GRAND RAPIDS, Mich. (WOOD) — Nearly one in five new mothers experience severe depression during or after pregnancy.

A new study by scientists at the Van Andel Institute and Pine Rest Christian Mental Health Services have found signs that inflammation in the blood can predict pregnancy-related depression.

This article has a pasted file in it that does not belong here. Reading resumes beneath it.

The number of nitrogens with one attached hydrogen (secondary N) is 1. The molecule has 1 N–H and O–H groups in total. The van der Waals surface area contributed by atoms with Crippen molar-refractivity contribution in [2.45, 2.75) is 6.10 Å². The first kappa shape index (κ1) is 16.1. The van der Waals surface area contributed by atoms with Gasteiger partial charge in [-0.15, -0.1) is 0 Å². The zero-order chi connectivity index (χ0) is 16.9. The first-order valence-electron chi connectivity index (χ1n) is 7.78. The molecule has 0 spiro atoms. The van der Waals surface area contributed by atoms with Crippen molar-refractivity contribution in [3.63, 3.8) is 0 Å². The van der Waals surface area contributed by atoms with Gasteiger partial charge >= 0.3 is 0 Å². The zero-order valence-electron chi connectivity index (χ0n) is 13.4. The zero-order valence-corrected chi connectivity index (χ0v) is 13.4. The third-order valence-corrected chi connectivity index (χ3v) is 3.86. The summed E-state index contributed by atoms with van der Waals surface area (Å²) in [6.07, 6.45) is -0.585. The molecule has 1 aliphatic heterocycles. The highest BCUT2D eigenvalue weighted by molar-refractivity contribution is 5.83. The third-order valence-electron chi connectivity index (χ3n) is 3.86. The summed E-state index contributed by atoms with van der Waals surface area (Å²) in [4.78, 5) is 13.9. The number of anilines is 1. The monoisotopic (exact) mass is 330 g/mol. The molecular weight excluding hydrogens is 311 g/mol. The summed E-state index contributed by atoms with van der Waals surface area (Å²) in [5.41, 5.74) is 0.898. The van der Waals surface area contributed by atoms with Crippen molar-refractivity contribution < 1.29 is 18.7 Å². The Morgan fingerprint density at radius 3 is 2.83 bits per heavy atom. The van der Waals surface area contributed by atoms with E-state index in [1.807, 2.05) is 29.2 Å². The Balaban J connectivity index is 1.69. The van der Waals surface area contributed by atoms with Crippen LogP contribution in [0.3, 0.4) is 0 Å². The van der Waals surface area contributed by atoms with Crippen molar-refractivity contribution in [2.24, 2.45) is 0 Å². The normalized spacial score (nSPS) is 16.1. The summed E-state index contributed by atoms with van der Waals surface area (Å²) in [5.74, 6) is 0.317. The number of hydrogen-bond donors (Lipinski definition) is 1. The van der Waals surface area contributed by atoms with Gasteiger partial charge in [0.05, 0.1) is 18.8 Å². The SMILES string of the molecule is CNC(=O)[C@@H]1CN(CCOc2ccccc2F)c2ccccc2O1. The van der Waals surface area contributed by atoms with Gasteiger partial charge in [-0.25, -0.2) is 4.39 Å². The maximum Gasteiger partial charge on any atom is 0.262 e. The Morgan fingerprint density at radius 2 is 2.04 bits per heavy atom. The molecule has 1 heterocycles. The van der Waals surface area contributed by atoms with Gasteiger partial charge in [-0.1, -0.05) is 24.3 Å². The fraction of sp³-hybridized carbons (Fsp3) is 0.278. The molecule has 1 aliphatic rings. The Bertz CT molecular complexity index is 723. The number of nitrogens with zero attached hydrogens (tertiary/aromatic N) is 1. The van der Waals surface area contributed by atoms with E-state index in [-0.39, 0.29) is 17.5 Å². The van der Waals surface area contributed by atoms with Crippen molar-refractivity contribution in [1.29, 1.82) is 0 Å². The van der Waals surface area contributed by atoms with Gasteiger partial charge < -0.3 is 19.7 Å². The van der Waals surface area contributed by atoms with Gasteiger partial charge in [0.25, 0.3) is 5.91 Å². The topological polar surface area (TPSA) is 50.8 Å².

Dr. Lena Brundin, a co-author of the study, calls it a game-changer, saying these findings could give doctors a tool to identify women who may be at risk for depression.

Brundin says it’s an important first step toward treating depression during and after pregnancy and, perhaps even, preventing it.

The study was published in Translational Psychiatry.